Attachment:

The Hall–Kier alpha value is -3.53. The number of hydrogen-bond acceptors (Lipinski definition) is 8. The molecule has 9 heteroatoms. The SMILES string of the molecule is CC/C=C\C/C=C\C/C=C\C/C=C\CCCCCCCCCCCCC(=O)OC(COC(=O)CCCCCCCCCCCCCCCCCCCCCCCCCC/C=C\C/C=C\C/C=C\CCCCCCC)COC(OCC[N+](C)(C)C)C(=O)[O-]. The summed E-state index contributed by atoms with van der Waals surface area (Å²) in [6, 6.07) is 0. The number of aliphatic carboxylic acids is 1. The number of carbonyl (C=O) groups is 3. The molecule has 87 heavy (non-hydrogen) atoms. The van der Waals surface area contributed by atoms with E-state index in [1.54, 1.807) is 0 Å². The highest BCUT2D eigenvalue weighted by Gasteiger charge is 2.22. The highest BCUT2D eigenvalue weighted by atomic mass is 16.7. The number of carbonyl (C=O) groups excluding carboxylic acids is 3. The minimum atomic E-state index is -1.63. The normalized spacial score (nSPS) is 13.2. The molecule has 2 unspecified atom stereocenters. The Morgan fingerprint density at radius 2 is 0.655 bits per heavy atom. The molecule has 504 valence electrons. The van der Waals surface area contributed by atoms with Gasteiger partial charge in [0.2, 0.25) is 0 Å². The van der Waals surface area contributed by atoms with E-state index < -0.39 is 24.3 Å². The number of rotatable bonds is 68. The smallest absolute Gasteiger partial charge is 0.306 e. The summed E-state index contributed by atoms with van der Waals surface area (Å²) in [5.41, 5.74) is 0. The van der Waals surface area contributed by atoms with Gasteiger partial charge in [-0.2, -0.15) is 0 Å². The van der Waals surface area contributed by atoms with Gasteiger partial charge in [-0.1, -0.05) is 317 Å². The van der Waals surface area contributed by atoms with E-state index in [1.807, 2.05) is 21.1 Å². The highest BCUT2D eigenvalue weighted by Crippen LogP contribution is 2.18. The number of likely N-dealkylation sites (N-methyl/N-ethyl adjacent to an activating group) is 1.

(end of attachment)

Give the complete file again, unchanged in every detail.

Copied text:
The Hall–Kier alpha value is -3.53. The number of hydrogen-bond acceptors (Lipinski definition) is 8. The molecule has 9 heteroatoms. The SMILES string of the molecule is CC/C=C\C/C=C\C/C=C\C/C=C\CCCCCCCCCCCCC(=O)OC(COC(=O)CCCCCCCCCCCCCCCCCCCCCCCCCC/C=C\C/C=C\C/C=C\CCCCCCC)COC(OCC[N+](C)(C)C)C(=O)[O-]. The summed E-state index contributed by atoms with van der Waals surface area (Å²) in [6, 6.07) is 0. The number of aliphatic carboxylic acids is 1. The number of carbonyl (C=O) groups is 3. The molecule has 87 heavy (non-hydrogen) atoms. The van der Waals surface area contributed by atoms with E-state index in [1.54, 1.807) is 0 Å². The highest BCUT2D eigenvalue weighted by Gasteiger charge is 2.22. The highest BCUT2D eigenvalue weighted by atomic mass is 16.7. The number of carbonyl (C=O) groups excluding carboxylic acids is 3. The minimum atomic E-state index is -1.63. The normalized spacial score (nSPS) is 13.2. The molecule has 2 unspecified atom stereocenters. The Morgan fingerprint density at radius 2 is 0.655 bits per heavy atom. The molecule has 504 valence electrons. The van der Waals surface area contributed by atoms with Gasteiger partial charge in [0.2, 0.25) is 0 Å². The van der Waals surface area contributed by atoms with E-state index < -0.39 is 24.3 Å². The number of rotatable bonds is 68. The smallest absolute Gasteiger partial charge is 0.306 e. The summed E-state index contributed by atoms with van der Waals surface area (Å²) in [5.41, 5.74) is 0. The van der Waals surface area contributed by atoms with Gasteiger partial charge in [-0.2, -0.15) is 0 Å². The van der Waals surface area contributed by atoms with Gasteiger partial charge in [-0.1, -0.05) is 317 Å². The van der Waals surface area contributed by atoms with E-state index in [1.807, 2.05) is 21.1 Å². The highest BCUT2D eigenvalue weighted by Crippen LogP contribution is 2.18. The number of likely N-dealkylation sites (N-methyl/N-ethyl adjacent to an activating group) is 1.